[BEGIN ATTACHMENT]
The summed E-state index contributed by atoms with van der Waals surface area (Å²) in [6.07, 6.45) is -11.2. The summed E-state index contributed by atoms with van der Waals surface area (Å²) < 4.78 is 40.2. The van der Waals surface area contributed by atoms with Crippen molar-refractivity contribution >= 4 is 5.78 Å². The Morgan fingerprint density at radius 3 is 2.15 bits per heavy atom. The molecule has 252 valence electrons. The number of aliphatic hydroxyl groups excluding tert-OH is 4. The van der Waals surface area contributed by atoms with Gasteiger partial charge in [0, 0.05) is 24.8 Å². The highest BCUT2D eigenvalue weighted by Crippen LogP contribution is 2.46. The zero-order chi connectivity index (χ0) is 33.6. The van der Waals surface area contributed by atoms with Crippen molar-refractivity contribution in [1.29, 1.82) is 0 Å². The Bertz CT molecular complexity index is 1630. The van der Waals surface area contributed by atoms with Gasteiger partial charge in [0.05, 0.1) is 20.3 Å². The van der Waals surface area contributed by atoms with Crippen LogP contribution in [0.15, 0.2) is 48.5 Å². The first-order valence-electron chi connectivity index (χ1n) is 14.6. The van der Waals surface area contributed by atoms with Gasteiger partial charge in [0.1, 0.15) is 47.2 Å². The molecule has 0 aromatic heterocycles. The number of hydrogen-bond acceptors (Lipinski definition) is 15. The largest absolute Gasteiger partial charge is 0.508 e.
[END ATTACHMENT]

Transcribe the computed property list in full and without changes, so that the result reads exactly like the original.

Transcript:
The summed E-state index contributed by atoms with van der Waals surface area (Å²) in [6.07, 6.45) is -11.2. The summed E-state index contributed by atoms with van der Waals surface area (Å²) < 4.78 is 40.2. The van der Waals surface area contributed by atoms with Crippen molar-refractivity contribution >= 4 is 5.78 Å². The Morgan fingerprint density at radius 3 is 2.15 bits per heavy atom. The molecule has 252 valence electrons. The number of aliphatic hydroxyl groups excluding tert-OH is 4. The van der Waals surface area contributed by atoms with Gasteiger partial charge in [0, 0.05) is 24.8 Å². The highest BCUT2D eigenvalue weighted by Crippen LogP contribution is 2.46. The zero-order chi connectivity index (χ0) is 33.6. The van der Waals surface area contributed by atoms with Crippen molar-refractivity contribution in [1.29, 1.82) is 0 Å². The Bertz CT molecular complexity index is 1630. The van der Waals surface area contributed by atoms with Gasteiger partial charge in [0.05, 0.1) is 20.3 Å². The van der Waals surface area contributed by atoms with Crippen LogP contribution in [0.15, 0.2) is 48.5 Å². The first-order valence-electron chi connectivity index (χ1n) is 14.6. The van der Waals surface area contributed by atoms with Gasteiger partial charge in [0.1, 0.15) is 47.2 Å². The molecule has 0 aromatic heterocycles. The number of hydrogen-bond acceptors (Lipinski definition) is 15. The largest absolute Gasteiger partial charge is 0.508 e.